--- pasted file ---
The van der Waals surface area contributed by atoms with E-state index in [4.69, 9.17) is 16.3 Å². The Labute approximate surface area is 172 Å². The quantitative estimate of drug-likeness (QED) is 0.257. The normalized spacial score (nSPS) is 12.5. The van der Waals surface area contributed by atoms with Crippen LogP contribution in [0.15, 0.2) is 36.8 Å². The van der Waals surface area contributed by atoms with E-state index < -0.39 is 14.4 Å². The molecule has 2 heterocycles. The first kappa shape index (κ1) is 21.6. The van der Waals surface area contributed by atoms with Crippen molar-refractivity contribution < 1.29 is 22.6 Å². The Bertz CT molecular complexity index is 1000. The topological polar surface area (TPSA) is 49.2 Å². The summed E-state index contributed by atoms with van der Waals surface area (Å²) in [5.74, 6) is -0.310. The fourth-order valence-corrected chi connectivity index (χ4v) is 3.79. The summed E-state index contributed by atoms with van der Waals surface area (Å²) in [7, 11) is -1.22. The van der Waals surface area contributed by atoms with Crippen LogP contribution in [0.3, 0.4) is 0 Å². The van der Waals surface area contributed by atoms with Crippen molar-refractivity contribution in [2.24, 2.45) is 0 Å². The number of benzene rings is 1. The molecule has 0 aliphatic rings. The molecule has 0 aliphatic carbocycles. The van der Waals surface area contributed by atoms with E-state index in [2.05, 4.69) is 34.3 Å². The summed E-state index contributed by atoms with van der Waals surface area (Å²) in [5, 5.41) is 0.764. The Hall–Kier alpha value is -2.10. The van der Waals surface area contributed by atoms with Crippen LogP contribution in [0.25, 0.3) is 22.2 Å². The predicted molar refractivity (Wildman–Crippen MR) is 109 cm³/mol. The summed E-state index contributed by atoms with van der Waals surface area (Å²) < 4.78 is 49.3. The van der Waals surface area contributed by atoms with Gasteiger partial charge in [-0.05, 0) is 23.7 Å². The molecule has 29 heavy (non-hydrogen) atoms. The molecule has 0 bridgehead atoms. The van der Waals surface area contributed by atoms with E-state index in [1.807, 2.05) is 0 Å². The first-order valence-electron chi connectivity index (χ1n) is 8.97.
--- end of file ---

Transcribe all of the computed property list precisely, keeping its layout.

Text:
The van der Waals surface area contributed by atoms with E-state index in [4.69, 9.17) is 16.3 Å². The Labute approximate surface area is 172 Å². The quantitative estimate of drug-likeness (QED) is 0.257. The normalized spacial score (nSPS) is 12.5. The van der Waals surface area contributed by atoms with Crippen LogP contribution in [0.15, 0.2) is 36.8 Å². The van der Waals surface area contributed by atoms with E-state index < -0.39 is 14.4 Å². The molecule has 2 heterocycles. The first kappa shape index (κ1) is 21.6. The van der Waals surface area contributed by atoms with Crippen molar-refractivity contribution < 1.29 is 22.6 Å². The Bertz CT molecular complexity index is 1000. The topological polar surface area (TPSA) is 49.2 Å². The summed E-state index contributed by atoms with van der Waals surface area (Å²) in [5.74, 6) is -0.310. The fourth-order valence-corrected chi connectivity index (χ4v) is 3.79. The summed E-state index contributed by atoms with van der Waals surface area (Å²) in [7, 11) is -1.22. The van der Waals surface area contributed by atoms with Crippen LogP contribution in [0.3, 0.4) is 0 Å². The van der Waals surface area contributed by atoms with Crippen molar-refractivity contribution in [2.24, 2.45) is 0 Å². The number of benzene rings is 1. The molecule has 0 aliphatic rings. The molecule has 0 aliphatic carbocycles. The van der Waals surface area contributed by atoms with E-state index in [2.05, 4.69) is 34.3 Å². The summed E-state index contributed by atoms with van der Waals surface area (Å²) in [5, 5.41) is 0.764. The Hall–Kier alpha value is -2.10. The van der Waals surface area contributed by atoms with Crippen LogP contribution in [0.25, 0.3) is 22.2 Å². The predicted molar refractivity (Wildman–Crippen MR) is 109 cm³/mol. The summed E-state index contributed by atoms with van der Waals surface area (Å²) < 4.78 is 49.3. The van der Waals surface area contributed by atoms with Gasteiger partial charge in [-0.05, 0) is 23.7 Å². The molecule has 29 heavy (non-hydrogen) atoms. The molecule has 0 bridgehead atoms. The van der Waals surface area contributed by atoms with E-state index in [1.807, 2.05) is 0 Å². The first-order valence-electron chi connectivity index (χ1n) is 8.97.